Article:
1. We examined the effects of food and predators on population limitation in the arctic ground squirrel (Spermophilus parryii plesius Richardson) in the boreal forest of the south-western Yukon. We focused on ground squirrel reproduction and overwinter survival.
2. Squirrel populations were monitored by live-trapping and radio-telemetry from 1993 to the spring of 1996 on four control and four experimental areas (one predator exclosure treatment, two food addition treatments, and one predator exclosure plus food addition treatment).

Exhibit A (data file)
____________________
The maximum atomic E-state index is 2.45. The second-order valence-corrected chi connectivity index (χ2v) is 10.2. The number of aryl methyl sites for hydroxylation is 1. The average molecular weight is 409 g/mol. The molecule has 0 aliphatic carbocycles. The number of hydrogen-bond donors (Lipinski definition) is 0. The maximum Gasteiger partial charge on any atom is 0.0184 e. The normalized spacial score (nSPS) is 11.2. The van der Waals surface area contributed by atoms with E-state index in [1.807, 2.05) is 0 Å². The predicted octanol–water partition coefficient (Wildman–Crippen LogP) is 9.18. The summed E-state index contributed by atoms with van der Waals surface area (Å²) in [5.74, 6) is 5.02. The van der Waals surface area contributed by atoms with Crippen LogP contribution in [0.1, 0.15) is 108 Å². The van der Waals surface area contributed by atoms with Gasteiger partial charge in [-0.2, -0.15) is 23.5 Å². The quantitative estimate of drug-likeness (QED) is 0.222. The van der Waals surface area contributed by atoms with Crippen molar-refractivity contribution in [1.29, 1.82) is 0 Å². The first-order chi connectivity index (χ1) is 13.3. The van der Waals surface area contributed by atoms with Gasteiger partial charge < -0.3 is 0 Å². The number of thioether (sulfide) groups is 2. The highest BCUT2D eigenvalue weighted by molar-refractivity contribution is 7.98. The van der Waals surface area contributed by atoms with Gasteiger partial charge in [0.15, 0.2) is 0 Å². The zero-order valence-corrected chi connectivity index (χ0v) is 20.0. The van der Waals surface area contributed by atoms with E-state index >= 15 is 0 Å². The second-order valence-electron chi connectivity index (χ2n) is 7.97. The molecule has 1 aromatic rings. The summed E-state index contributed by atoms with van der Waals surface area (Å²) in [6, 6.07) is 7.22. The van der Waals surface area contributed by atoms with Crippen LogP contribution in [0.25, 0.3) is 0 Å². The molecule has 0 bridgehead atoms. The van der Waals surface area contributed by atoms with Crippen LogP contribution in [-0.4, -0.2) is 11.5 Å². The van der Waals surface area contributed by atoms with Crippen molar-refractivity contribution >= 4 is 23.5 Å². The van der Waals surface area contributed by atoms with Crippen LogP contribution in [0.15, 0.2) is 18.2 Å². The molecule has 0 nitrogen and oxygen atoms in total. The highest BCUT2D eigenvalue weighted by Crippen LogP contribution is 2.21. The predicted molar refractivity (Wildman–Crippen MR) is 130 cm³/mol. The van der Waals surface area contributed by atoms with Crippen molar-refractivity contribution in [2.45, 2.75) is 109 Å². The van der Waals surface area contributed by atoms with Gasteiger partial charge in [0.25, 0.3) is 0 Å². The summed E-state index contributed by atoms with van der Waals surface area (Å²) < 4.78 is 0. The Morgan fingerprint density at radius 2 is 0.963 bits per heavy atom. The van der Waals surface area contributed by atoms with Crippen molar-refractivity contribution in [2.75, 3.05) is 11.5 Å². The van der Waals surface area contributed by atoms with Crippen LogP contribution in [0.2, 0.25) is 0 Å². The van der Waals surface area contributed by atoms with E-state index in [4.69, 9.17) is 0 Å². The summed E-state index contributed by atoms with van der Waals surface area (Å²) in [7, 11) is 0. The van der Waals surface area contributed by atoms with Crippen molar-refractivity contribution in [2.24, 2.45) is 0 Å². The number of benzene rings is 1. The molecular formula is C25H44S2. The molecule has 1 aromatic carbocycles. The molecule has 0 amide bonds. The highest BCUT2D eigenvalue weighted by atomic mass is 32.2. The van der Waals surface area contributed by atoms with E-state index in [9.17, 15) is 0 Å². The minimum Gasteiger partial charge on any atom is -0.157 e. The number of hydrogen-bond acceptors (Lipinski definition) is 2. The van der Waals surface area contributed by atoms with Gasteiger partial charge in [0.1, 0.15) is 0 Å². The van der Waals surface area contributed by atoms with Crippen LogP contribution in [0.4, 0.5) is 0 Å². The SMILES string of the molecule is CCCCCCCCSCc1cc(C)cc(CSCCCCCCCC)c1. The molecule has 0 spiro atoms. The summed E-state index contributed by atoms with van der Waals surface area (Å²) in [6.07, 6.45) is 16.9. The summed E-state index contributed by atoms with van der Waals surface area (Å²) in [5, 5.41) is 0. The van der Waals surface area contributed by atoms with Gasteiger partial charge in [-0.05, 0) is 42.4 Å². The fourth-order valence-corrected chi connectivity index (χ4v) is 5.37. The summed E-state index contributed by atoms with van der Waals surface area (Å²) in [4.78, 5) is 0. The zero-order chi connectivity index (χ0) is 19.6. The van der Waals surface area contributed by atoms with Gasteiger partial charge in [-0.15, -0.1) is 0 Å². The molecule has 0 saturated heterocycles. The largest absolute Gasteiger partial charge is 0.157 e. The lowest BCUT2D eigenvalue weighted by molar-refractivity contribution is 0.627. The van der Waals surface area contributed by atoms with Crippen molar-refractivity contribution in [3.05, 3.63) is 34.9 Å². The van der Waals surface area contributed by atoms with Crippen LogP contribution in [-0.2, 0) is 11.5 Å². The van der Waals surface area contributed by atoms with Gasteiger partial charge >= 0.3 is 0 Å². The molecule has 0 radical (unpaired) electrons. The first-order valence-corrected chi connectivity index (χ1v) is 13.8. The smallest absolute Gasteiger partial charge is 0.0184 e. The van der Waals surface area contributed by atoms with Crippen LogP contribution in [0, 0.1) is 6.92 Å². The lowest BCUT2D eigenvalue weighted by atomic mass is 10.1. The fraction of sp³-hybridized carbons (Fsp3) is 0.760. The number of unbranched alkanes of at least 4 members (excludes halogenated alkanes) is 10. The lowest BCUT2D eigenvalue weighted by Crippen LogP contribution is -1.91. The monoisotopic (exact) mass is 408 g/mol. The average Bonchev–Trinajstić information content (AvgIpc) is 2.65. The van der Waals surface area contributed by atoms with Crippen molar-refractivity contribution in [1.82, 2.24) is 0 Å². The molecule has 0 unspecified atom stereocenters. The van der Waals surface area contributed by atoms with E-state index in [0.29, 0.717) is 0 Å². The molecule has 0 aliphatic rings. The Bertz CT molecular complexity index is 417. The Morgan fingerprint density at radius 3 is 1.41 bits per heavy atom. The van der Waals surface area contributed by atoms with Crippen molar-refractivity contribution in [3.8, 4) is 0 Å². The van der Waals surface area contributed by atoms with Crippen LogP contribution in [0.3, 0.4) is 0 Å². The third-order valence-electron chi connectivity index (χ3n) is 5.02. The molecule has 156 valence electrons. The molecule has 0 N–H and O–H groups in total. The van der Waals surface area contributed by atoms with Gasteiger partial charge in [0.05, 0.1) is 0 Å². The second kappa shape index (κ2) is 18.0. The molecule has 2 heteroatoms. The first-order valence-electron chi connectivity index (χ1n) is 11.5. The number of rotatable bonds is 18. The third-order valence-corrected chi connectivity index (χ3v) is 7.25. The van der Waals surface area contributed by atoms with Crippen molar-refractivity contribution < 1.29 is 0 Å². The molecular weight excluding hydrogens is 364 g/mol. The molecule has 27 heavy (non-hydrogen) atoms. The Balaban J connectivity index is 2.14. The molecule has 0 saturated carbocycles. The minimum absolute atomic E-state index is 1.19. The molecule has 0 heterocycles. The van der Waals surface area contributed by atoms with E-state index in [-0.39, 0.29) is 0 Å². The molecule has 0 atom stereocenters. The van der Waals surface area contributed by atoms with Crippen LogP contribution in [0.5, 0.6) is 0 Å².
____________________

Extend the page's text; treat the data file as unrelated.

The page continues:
3. Predator exclusion increased body condition, percentage lactating, percentage weaning litters, litter size, and doubled population density relative to controls, but had no effect on juvenile growth rate, overwinter survival, or juvenile emergence date.
4. Food addition advanced juvenile emergence date and increased adult body condition, percentage lactating, percentage weaning litters, litter size, population density relative to controls (4–7 fold), but had no effect on juvenile growth rate or overwinter survival.
5. Predator exclusion combined with food addition increased adult body condition, percentage lactating, percentage weaning litters, and population density relative to controls (19-fold).
6. We conclude that arctic ground squirrels in the boreal forest are limited by an interaction between food and predation, acting primarily through changes in reproduction, and that their impact on density was multiplicative.